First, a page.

Biscuit skate at night

Biscuit skate on a night dive

We came across this small biscuit skate (Raja straeleni) while doing a night dive at the jetty in Simon’s Town, on the occasion of Diversnight 2017. They are found in the eastern Atlantic ocean all the way down to 700 metres depth, grow really slowly, and are frequent bycatch from hake trawling operations off the South African coastline. SASSI says don’t buy it. The species is data deficient on the IUCN Red List.


These skates have thorn-like stings along part of their tails, and this one seems to have a whole lot else going on in the tail region which looks as though it would help him camouflage among seaweed. (None of the biscuit skates pictured in our fish identification books have quite such fancy tail-gear.) Also watch how he flicks sand over himself for additional disguise when he stops moving.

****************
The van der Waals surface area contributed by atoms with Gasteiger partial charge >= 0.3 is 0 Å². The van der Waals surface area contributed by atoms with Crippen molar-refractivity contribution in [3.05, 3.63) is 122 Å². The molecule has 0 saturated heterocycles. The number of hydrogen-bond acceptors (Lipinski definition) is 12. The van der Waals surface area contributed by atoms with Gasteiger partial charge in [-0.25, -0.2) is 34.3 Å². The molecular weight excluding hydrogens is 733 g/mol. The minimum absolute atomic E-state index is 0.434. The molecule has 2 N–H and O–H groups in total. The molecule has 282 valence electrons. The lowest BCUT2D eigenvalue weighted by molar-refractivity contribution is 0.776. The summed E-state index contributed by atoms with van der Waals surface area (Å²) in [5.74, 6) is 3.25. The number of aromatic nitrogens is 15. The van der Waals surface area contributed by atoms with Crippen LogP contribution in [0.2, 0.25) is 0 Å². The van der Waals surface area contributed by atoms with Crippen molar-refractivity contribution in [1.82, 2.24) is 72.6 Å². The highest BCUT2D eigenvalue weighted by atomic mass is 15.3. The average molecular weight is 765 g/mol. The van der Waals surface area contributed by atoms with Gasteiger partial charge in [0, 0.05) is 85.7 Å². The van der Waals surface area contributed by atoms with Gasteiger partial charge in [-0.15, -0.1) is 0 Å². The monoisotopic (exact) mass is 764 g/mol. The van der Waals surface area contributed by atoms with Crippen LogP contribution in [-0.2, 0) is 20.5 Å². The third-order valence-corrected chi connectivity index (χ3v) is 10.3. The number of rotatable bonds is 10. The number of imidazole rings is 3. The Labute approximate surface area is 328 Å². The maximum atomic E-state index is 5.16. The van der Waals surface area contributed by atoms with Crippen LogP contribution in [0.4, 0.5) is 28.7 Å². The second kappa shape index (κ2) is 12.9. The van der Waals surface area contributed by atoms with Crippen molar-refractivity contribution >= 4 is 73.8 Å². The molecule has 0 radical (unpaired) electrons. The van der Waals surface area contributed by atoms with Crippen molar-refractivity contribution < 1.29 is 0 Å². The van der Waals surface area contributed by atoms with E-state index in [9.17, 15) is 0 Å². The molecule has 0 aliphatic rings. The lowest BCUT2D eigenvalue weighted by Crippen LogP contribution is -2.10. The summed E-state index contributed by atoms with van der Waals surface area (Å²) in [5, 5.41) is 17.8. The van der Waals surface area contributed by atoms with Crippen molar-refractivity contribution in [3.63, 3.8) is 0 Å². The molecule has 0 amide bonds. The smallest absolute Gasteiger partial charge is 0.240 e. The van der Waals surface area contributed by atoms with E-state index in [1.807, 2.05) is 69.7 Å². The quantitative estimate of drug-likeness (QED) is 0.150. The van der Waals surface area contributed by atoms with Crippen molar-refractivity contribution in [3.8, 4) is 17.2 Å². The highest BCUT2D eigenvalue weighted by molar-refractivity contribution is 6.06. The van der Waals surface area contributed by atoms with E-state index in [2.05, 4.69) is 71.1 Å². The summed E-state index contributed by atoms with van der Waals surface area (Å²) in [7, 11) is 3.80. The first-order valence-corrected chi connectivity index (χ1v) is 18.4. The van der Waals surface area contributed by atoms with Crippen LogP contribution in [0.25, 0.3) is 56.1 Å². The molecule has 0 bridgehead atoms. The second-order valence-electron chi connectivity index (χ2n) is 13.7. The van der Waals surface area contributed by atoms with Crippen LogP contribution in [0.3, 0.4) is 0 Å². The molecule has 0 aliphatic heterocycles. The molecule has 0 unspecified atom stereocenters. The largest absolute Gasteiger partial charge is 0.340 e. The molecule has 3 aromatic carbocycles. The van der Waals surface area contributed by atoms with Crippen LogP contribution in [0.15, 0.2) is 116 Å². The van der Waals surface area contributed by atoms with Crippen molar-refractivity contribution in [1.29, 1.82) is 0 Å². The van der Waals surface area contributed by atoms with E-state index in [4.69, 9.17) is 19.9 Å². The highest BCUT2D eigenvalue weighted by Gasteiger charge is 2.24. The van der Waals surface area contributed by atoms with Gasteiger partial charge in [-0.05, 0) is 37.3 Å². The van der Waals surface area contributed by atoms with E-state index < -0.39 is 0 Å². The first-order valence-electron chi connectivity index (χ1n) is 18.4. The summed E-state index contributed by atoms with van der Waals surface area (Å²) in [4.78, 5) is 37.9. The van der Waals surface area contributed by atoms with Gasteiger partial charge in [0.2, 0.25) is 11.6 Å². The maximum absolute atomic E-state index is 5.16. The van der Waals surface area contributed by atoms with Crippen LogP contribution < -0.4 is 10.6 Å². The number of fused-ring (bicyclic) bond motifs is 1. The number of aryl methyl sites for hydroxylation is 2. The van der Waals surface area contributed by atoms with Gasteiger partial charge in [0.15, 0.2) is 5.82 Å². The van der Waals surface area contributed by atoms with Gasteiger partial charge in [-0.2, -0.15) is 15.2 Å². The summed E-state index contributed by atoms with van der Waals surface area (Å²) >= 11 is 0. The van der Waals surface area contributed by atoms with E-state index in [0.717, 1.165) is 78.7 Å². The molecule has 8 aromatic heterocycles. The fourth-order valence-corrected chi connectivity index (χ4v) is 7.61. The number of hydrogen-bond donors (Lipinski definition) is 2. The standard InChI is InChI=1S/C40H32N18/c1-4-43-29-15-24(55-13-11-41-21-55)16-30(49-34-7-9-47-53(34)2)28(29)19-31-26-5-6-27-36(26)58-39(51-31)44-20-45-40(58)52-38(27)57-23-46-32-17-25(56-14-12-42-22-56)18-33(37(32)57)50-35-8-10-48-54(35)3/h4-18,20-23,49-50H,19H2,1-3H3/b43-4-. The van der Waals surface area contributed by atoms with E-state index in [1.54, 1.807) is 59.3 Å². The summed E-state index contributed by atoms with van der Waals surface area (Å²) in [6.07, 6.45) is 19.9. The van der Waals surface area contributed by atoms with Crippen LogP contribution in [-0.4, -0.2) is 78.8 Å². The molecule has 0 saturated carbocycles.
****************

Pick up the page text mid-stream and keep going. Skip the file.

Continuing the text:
Also, they can jump – perhaps a little known talent… Once, while Clare was on duty at the aquarium, a small one leaped right out of the shallow ray pool that used to be next to the touch pool, and landed on the floor. It was a quiet Sunday afternoon. A quick manhandle and he was replaced in his pool (and that exhibit was moved soon after)!

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Scuba diver, teacher, gadget man, racing driver, boat skipper, photographer, and collector of stray animals